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Simplifying Cube Roots in the Denominator


Date: 07/12/2001 at 08:39:18
From: pauline viray
Subject: Simplifying cube roots in denominator

I cannot simplify this:

The cube root of 3 all over the (cube root of 2) minus the (cube root 
of 4).  

Thanks!


Date: 07/12/2001 at 12:38:10
From: Doctor Jaffee
Subject: Re: Simplifying cube roots in denominator

Hi Pauline,

I assume that what you did was multiply the numerator and denominator 
of your expression by cube root of 2 + cube root of 4. This process 
would work fine if you were trying to rationalize sqrt(2) - sqrt(4), 
but it doesn't work with cube roots.

The reason your method works with square roots is that any expression 
in the form a^2 - b^2 can be factored to (a - b)(a + b), so if you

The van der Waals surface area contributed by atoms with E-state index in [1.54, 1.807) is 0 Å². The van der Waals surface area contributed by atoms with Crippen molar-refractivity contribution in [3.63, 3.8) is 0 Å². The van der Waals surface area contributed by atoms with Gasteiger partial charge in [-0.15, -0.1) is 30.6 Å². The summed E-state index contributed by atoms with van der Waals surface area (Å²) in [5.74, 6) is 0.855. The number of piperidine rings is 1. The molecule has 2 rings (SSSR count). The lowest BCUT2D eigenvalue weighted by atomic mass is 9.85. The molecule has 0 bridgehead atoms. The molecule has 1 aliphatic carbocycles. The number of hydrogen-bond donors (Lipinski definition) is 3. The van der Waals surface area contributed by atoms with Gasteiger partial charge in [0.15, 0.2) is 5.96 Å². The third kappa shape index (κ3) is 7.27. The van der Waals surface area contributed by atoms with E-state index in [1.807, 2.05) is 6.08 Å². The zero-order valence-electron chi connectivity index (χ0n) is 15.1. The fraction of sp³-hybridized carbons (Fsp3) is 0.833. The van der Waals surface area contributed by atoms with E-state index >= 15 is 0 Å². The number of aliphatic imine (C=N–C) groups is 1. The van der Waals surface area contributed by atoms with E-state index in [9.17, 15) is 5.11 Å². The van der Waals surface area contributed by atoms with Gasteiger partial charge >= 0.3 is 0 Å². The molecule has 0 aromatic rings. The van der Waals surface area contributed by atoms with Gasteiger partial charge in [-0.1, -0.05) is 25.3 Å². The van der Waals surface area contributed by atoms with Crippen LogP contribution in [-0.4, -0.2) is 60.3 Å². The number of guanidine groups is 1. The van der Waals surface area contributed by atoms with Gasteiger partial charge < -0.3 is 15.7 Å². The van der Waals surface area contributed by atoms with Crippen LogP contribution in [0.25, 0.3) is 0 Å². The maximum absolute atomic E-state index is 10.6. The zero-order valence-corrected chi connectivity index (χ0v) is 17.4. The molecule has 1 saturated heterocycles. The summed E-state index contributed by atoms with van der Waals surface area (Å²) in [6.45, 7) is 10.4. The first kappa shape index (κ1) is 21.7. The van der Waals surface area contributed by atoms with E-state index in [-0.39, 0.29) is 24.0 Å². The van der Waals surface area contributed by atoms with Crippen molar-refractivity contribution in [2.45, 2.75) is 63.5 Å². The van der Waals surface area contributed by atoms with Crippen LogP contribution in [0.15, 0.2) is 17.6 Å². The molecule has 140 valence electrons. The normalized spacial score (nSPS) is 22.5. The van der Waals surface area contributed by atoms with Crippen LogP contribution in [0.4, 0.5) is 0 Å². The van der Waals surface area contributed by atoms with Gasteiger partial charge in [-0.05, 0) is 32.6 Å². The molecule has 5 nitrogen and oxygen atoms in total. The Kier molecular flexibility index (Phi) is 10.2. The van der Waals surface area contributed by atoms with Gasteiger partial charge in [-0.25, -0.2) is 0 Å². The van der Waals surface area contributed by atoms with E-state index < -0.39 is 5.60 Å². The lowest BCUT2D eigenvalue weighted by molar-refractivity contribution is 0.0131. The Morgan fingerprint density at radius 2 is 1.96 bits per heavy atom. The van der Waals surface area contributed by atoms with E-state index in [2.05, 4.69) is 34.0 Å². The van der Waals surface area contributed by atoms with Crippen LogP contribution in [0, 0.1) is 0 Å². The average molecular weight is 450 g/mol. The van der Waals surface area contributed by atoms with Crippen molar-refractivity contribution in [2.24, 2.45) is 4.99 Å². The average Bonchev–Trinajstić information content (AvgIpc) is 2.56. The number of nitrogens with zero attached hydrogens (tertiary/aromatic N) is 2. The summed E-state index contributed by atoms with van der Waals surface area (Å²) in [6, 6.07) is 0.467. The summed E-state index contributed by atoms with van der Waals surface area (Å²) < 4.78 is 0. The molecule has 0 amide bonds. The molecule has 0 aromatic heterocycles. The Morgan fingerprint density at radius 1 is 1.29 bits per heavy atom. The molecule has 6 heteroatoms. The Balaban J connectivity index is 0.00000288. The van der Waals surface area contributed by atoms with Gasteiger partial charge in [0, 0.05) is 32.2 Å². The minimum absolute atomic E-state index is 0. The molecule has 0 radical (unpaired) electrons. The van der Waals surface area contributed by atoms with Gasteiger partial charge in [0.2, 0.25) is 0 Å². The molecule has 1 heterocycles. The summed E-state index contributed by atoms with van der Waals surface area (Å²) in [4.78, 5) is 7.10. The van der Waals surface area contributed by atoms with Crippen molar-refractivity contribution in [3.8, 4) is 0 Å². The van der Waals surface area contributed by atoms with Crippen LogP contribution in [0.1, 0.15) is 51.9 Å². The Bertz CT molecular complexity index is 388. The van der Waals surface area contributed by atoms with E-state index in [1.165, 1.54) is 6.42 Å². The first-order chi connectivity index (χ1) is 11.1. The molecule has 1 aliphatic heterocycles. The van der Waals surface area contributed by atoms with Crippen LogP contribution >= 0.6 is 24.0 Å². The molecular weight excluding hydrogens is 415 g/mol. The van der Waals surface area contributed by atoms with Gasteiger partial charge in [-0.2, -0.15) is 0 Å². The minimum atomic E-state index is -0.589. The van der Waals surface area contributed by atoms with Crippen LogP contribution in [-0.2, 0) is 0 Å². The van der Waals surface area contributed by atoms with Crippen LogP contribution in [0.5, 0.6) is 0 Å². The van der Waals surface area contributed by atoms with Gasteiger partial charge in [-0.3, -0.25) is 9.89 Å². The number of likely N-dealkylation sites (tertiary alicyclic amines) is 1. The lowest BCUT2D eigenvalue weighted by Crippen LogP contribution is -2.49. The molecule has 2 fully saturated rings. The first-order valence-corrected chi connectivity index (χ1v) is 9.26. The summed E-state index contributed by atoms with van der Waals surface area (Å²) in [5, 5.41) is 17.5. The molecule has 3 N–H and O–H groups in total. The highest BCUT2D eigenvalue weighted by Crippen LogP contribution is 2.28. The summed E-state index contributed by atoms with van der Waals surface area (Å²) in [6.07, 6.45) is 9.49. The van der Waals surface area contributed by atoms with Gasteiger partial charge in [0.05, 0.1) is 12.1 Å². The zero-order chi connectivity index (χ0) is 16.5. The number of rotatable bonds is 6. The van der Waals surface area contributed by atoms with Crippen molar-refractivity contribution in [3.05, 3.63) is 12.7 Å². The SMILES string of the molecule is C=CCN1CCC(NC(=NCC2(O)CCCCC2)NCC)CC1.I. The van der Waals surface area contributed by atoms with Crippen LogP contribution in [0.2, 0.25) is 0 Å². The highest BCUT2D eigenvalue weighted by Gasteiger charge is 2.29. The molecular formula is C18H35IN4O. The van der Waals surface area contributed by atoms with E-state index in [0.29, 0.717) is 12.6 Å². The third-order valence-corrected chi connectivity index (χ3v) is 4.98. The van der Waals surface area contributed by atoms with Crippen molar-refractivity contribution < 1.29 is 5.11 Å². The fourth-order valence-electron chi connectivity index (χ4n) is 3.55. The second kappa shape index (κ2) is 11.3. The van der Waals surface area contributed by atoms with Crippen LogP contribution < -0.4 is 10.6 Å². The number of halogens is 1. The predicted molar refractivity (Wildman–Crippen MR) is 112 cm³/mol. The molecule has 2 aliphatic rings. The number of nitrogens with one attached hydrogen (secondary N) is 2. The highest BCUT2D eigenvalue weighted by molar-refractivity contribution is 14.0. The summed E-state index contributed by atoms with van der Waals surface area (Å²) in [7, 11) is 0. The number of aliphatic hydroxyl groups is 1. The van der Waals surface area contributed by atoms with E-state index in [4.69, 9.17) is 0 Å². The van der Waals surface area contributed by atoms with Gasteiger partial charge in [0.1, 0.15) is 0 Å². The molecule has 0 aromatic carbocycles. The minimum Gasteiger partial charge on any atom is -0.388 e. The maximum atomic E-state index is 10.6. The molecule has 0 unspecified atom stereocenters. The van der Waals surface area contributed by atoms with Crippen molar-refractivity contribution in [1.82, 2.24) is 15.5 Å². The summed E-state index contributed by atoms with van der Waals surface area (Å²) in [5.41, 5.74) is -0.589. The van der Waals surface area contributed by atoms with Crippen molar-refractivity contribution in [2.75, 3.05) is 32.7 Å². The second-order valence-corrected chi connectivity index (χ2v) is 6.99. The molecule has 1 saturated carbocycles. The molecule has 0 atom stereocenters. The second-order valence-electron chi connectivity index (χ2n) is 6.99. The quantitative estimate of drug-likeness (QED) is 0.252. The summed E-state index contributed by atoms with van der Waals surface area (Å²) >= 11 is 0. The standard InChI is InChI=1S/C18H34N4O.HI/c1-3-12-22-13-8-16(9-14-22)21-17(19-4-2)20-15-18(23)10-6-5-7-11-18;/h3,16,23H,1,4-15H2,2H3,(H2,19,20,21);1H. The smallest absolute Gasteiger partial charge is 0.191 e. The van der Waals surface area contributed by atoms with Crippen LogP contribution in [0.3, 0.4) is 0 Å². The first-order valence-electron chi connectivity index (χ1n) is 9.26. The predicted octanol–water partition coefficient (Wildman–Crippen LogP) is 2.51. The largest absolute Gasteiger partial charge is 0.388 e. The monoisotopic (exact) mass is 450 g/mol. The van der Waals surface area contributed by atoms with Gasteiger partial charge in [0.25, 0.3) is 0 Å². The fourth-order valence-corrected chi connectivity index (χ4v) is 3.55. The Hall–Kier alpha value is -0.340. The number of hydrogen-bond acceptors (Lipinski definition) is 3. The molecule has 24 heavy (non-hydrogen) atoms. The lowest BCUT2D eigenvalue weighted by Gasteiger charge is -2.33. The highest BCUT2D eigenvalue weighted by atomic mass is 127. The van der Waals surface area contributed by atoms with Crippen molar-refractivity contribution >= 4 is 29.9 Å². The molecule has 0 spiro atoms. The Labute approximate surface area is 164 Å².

have an expression in the form a - b and you multiply it by a + b, you 
end up with both terms being squared. In the problem above, however, 
you want both terms cubed.

So, let's use the fact that a^3 - b^3 = (a - b)(a^2 + ab + b^2).

In your problem a = cube root of 2 and b = cube root of 4. Multiply 
the numerator and denominator by a^2 + ab + b^2 and the resulting 
denominator will be cube root of 2^3 - cube root of 4^3 = -2.

Give it a try and if you want to check your solution with me, write 
back. If you are having difficulties, let me know and show me what you 
have done so far, and I'll try to help you some more.

Good luck. 
- Doctor Jaffee, The Math Forum
  http://mathforum.org/dr.math/   
    
Associated Topics:
High School Exponents

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